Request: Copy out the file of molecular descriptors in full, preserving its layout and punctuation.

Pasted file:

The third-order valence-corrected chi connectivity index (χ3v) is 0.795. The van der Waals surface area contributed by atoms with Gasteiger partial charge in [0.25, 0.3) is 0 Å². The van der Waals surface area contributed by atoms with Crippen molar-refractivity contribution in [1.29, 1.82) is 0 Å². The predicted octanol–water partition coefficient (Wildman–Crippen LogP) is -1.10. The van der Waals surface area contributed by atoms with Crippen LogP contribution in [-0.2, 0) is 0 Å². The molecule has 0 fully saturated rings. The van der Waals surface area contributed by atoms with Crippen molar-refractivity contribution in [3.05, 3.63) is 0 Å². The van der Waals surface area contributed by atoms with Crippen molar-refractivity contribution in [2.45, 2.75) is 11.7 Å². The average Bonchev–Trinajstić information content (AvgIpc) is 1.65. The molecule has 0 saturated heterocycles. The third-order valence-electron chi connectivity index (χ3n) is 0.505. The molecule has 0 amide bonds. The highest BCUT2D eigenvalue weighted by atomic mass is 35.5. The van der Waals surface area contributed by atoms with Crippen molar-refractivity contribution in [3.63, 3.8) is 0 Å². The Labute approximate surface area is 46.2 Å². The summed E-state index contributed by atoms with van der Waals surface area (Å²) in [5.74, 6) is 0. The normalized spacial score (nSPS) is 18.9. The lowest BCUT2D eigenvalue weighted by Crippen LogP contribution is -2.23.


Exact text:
The third-order valence-corrected chi connectivity index (χ3v) is 0.795. The van der Waals surface area contributed by atoms with Gasteiger partial charge in [0.25, 0.3) is 0 Å². The van der Waals surface area contributed by atoms with Crippen molar-refractivity contribution in [1.29, 1.82) is 0 Å². The predicted octanol–water partition coefficient (Wildman–Crippen LogP) is -1.10. The van der Waals surface area contributed by atoms with Crippen LogP contribution in [-0.2, 0) is 0 Å². The molecule has 0 fully saturated rings. The van der Waals surface area contributed by atoms with Crippen molar-refractivity contribution in [3.05, 3.63) is 0 Å². The van der Waals surface area contributed by atoms with Crippen molar-refractivity contribution in [2.45, 2.75) is 11.7 Å². The average Bonchev–Trinajstić information content (AvgIpc) is 1.65. The molecule has 0 saturated heterocycles. The third-order valence-electron chi connectivity index (χ3n) is 0.505. The molecule has 0 amide bonds. The highest BCUT2D eigenvalue weighted by atomic mass is 35.5. The van der Waals surface area contributed by atoms with Crippen molar-refractivity contribution in [3.63, 3.8) is 0 Å². The Labute approximate surface area is 46.2 Å². The summed E-state index contributed by atoms with van der Waals surface area (Å²) in [5.74, 6) is 0. The normalized spacial score (nSPS) is 18.9. The lowest BCUT2D eigenvalue weighted by Crippen LogP contribution is -2.23.